By Anthony McClean, Editor In Chief Emeritus NEW HAVEN (BASN) —...
Buckeyes, Reynolds Know About Bad Raps
Butch Reynolds COLUMBUS
COLUMBUS— Nobody focuses like a Buckeyes football player, unless it is the new assistant coach of the Buckeyes football team, Harry “Butch” Reynolds. He can top Eastman Kodak at that.
Reynolds joined the Ohio State football staff at his alma mater recently as the speed, strength and nutrition coach. With backup kicker Jonathan Skeete recently charged with marijuana trafficking and running back Eric Haw cited for smoking a marijuana cigarette, Reynolds might be a natural. He was the at the center of one of track and field’s fiercest drug controversies, the current BALCO steroid abuse mess.
If ever anyone was affected by bad science, it probably was Reynolds, a former Akron Hoban sprinter, the 1988 Olympic silver medalist in the 400 meters and the world record holder in the one-lap gut-buster from 1988-99.
A chain of custody problems occurred with his urine sample, which indicated the presence of nandrolone, a steroid. A notation by the Paris testing lab indicated the positive result belonged to a German female. Reynolds’ body chemistry after the positive did not show characteristics that are associated with use of nandrolone.
“I was bitter, but I had to let it go,” Reynolds said. “It was hard because it was my passion that let me break the world record.”
He fought city hall the same way he ran with his huge strides and powerful body. He gave it all he had.
Against him was the International Amateur Athletics Federation, which used a tactic worthy of Sen. Joseph McCarthy’s communist witch hunts, the “contamination rule.” Anyone who competed against Reynolds, who had been exonerated by USA track authorities, would be disqualified, too. Reynolds was an outlaw, tainted beyond repair, because the IAAF said he was.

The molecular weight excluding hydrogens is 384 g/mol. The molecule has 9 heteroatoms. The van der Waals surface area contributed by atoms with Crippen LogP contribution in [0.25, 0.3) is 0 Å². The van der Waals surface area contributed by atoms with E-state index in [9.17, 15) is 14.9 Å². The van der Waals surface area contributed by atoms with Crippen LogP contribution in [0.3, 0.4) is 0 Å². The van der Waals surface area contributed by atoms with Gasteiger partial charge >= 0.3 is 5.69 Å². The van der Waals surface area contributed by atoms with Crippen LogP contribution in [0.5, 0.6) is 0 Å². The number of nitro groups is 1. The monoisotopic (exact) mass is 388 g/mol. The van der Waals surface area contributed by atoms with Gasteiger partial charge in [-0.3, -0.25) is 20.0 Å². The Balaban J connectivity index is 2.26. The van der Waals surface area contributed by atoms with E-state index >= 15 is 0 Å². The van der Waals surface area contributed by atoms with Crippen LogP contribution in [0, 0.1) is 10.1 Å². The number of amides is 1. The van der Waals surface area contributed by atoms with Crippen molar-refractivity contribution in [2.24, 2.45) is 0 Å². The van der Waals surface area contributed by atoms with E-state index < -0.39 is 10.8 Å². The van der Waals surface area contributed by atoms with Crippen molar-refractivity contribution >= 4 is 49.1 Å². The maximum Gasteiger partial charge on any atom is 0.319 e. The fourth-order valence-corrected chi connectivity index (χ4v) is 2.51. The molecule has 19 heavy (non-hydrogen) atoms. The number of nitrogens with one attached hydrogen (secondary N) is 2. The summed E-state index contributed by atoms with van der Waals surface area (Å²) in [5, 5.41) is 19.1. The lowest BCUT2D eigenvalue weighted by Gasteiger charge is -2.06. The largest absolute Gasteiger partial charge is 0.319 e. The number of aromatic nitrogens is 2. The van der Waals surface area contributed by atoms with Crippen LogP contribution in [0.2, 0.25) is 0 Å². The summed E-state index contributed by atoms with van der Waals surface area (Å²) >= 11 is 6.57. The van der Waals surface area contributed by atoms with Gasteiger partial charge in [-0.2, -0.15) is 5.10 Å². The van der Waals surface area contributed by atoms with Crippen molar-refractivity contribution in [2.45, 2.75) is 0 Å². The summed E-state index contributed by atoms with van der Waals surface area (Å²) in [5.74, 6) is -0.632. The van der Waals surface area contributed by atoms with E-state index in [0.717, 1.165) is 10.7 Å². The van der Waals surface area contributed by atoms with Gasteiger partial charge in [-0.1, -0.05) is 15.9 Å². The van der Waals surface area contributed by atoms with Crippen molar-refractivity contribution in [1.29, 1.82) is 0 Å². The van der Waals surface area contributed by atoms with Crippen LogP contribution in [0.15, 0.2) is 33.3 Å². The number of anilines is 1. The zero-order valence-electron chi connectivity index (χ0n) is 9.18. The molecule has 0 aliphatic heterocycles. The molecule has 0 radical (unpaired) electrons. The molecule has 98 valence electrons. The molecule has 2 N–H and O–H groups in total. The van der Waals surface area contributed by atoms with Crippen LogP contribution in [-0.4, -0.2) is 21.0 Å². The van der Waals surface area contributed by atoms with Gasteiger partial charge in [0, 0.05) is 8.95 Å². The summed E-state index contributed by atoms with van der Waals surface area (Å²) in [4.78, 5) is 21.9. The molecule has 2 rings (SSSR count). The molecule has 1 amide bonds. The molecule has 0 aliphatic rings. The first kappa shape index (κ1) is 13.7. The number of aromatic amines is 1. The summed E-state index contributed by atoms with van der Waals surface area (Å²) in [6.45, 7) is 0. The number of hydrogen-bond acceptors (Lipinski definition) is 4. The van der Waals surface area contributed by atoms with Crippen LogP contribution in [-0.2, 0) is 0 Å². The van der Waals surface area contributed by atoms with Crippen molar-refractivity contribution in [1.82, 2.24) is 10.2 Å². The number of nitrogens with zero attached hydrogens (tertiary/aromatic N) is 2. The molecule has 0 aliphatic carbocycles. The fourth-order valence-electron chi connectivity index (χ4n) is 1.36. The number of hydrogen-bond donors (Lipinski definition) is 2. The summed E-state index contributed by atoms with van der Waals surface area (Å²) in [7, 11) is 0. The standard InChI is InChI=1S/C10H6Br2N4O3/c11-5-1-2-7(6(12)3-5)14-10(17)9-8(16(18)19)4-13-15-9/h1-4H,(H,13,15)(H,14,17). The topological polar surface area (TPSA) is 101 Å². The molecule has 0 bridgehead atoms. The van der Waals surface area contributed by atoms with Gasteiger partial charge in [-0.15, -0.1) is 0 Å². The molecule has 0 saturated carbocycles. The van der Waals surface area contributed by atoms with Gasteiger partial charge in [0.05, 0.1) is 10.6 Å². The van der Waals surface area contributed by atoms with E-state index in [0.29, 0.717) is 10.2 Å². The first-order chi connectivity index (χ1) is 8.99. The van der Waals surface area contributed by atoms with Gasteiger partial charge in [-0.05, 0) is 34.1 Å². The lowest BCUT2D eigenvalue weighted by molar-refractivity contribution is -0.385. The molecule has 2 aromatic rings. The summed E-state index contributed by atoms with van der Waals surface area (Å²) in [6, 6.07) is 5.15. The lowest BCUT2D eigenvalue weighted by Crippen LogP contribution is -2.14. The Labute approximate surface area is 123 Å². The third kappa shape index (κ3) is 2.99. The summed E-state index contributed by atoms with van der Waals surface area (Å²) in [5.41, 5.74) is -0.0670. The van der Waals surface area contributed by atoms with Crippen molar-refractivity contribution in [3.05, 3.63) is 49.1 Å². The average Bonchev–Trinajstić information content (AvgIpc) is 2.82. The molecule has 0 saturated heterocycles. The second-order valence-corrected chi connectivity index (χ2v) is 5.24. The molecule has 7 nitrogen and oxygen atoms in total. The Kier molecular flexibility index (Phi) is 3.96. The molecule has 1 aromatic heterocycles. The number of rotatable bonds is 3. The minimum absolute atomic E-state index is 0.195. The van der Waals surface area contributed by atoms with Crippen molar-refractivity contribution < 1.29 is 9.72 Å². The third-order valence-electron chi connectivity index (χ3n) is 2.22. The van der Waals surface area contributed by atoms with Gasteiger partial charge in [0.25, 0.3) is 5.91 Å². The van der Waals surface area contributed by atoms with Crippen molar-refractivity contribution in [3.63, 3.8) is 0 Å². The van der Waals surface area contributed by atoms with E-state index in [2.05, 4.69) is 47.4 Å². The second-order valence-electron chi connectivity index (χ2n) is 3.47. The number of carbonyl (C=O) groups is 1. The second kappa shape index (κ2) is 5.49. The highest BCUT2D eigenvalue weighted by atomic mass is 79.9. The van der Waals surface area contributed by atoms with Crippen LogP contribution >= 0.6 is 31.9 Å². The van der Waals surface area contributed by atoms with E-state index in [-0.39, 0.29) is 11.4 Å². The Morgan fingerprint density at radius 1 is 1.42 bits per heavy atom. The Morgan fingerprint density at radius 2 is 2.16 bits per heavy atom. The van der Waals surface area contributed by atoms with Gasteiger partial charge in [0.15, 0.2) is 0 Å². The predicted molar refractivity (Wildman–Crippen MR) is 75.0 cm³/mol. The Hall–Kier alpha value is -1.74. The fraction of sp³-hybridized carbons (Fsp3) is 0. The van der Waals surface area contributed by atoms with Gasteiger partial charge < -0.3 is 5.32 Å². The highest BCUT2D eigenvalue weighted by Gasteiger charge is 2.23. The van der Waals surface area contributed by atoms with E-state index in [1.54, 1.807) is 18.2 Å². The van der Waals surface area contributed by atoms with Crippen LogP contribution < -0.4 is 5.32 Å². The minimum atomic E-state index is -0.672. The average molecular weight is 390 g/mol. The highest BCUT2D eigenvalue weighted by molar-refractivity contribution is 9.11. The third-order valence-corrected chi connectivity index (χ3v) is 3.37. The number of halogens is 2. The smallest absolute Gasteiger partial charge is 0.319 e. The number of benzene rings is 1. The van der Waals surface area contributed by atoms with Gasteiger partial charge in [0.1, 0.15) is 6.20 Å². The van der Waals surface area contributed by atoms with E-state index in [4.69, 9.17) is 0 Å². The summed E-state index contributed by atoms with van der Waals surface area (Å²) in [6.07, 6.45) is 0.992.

With an injunction from the U.S. Supreme Court, Reynolds ran at the 1992 Olympic Trials in New Orleans in the center ring of a global circus and actually reached the finals before fading to fifth place.
What’s Maurice Clarett, compared to that?
“I faced the worst accusations you can make about a track and field athlete and still competed,” he said. “Adversity can make you stronger. Look at [Green Bay quarterback] Brett Favre. The game he played after his father died was one of his best.”
Reynolds flirted with a tryout at wide receiver with the Browns, but he backed out. “Art Modell owned the team then, and that meant there wasn’t a lot of money on the table,” he said.
At OSU, he could bond with kick returner/wide receiver Ted Ginn Jr., a hurdler as well as a 400 man in track.
“Ted can be world-class in the 400,” Reynolds said. “The 400 is about strength, speed and power. So is football.”
The world’s first organized sports were track and field. The ancient Greeks were big on sprinting and discus-throwing. Except in an Olympic year, track and field is mostly seen in this country as the biomechanical building blocks for other sports.
This should be a big focal time for the sport, though, with the U.S. Outdoor Championships starting this week. But the great popularizers, such as Marion Jones, are under drug clouds.
“Track could be big again if we had someone with charisma, like Michael Jordan,” Reynolds said. “Instead, we had Carl Lewis, who was just interested in being ‘King Carl.’ ”
Reynolds submits that he could have been the shining star, until the accusations flew. OSU football players know the feeling.